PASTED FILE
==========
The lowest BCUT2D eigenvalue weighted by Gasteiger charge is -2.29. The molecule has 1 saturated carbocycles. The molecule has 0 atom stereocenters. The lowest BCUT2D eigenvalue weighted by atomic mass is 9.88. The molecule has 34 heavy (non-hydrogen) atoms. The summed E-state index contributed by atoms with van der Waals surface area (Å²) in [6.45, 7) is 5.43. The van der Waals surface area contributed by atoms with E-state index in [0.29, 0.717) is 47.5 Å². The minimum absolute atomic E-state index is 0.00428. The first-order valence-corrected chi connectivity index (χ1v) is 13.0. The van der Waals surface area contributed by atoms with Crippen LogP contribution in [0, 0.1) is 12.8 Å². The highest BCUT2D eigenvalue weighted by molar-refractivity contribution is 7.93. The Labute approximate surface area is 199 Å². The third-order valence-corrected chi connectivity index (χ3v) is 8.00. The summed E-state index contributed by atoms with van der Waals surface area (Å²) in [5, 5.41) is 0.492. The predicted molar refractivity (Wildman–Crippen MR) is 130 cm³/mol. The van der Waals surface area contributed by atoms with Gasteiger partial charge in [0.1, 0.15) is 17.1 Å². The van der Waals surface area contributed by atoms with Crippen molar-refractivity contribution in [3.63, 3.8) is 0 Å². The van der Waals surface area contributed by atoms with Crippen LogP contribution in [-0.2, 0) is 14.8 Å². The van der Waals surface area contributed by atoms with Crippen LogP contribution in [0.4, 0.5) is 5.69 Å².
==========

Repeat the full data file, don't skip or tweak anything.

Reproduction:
The lowest BCUT2D eigenvalue weighted by Gasteiger charge is -2.29. The molecule has 1 saturated carbocycles. The molecule has 0 atom stereocenters. The lowest BCUT2D eigenvalue weighted by atomic mass is 9.88. The molecule has 34 heavy (non-hydrogen) atoms. The summed E-state index contributed by atoms with van der Waals surface area (Å²) in [6.45, 7) is 5.43. The van der Waals surface area contributed by atoms with E-state index in [0.29, 0.717) is 47.5 Å². The minimum absolute atomic E-state index is 0.00428. The first-order valence-corrected chi connectivity index (χ1v) is 13.0. The van der Waals surface area contributed by atoms with Crippen LogP contribution in [0, 0.1) is 12.8 Å². The highest BCUT2D eigenvalue weighted by molar-refractivity contribution is 7.93. The Labute approximate surface area is 199 Å². The third-order valence-corrected chi connectivity index (χ3v) is 8.00. The summed E-state index contributed by atoms with van der Waals surface area (Å²) in [5, 5.41) is 0.492. The predicted molar refractivity (Wildman–Crippen MR) is 130 cm³/mol. The van der Waals surface area contributed by atoms with Gasteiger partial charge in [0.1, 0.15) is 17.1 Å². The van der Waals surface area contributed by atoms with Crippen molar-refractivity contribution in [3.63, 3.8) is 0 Å². The van der Waals surface area contributed by atoms with Crippen LogP contribution in [-0.2, 0) is 14.8 Å². The van der Waals surface area contributed by atoms with Crippen LogP contribution in [0.4, 0.5) is 5.69 Å².